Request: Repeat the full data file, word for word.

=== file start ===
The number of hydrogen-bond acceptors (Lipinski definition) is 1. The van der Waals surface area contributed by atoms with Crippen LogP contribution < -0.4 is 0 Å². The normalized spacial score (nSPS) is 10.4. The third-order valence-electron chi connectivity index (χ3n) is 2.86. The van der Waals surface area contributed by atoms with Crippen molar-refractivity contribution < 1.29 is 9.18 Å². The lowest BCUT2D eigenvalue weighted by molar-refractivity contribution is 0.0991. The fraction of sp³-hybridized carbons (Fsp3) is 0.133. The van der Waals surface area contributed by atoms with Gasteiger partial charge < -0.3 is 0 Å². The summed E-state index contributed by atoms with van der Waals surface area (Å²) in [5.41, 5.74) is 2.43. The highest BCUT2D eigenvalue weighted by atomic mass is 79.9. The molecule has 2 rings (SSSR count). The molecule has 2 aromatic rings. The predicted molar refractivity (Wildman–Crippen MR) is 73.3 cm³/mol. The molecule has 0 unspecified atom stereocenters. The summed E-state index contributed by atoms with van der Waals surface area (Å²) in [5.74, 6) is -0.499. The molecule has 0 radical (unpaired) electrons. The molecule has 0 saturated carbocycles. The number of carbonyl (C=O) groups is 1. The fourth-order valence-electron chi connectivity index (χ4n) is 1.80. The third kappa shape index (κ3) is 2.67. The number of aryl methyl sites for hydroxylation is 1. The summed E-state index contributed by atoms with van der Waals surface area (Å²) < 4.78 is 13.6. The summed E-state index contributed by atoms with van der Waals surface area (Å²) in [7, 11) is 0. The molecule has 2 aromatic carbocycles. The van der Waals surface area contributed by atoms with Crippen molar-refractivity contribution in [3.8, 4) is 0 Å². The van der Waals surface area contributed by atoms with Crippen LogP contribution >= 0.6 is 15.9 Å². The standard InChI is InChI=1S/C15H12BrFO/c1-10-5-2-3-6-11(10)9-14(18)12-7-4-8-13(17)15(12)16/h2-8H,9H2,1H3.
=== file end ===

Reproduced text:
The number of hydrogen-bond acceptors (Lipinski definition) is 1. The van der Waals surface area contributed by atoms with Crippen LogP contribution < -0.4 is 0 Å². The normalized spacial score (nSPS) is 10.4. The third-order valence-electron chi connectivity index (χ3n) is 2.86. The van der Waals surface area contributed by atoms with Crippen molar-refractivity contribution < 1.29 is 9.18 Å². The lowest BCUT2D eigenvalue weighted by molar-refractivity contribution is 0.0991. The fraction of sp³-hybridized carbons (Fsp3) is 0.133. The van der Waals surface area contributed by atoms with Gasteiger partial charge < -0.3 is 0 Å². The summed E-state index contributed by atoms with van der Waals surface area (Å²) in [5.41, 5.74) is 2.43. The highest BCUT2D eigenvalue weighted by atomic mass is 79.9. The molecule has 2 rings (SSSR count). The molecule has 2 aromatic rings. The predicted molar refractivity (Wildman–Crippen MR) is 73.3 cm³/mol. The molecule has 0 unspecified atom stereocenters. The summed E-state index contributed by atoms with van der Waals surface area (Å²) in [5.74, 6) is -0.499. The molecule has 0 radical (unpaired) electrons. The molecule has 0 saturated carbocycles. The number of carbonyl (C=O) groups is 1. The fourth-order valence-electron chi connectivity index (χ4n) is 1.80. The third kappa shape index (κ3) is 2.67. The number of aryl methyl sites for hydroxylation is 1. The summed E-state index contributed by atoms with van der Waals surface area (Å²) < 4.78 is 13.6. The summed E-state index contributed by atoms with van der Waals surface area (Å²) in [7, 11) is 0. The molecule has 2 aromatic carbocycles. The van der Waals surface area contributed by atoms with Crippen molar-refractivity contribution in [3.8, 4) is 0 Å². The van der Waals surface area contributed by atoms with Crippen LogP contribution >= 0.6 is 15.9 Å². The standard InChI is InChI=1S/C15H12BrFO/c1-10-5-2-3-6-11(10)9-14(18)12-7-4-8-13(17)15(12)16/h2-8H,9H2,1H3.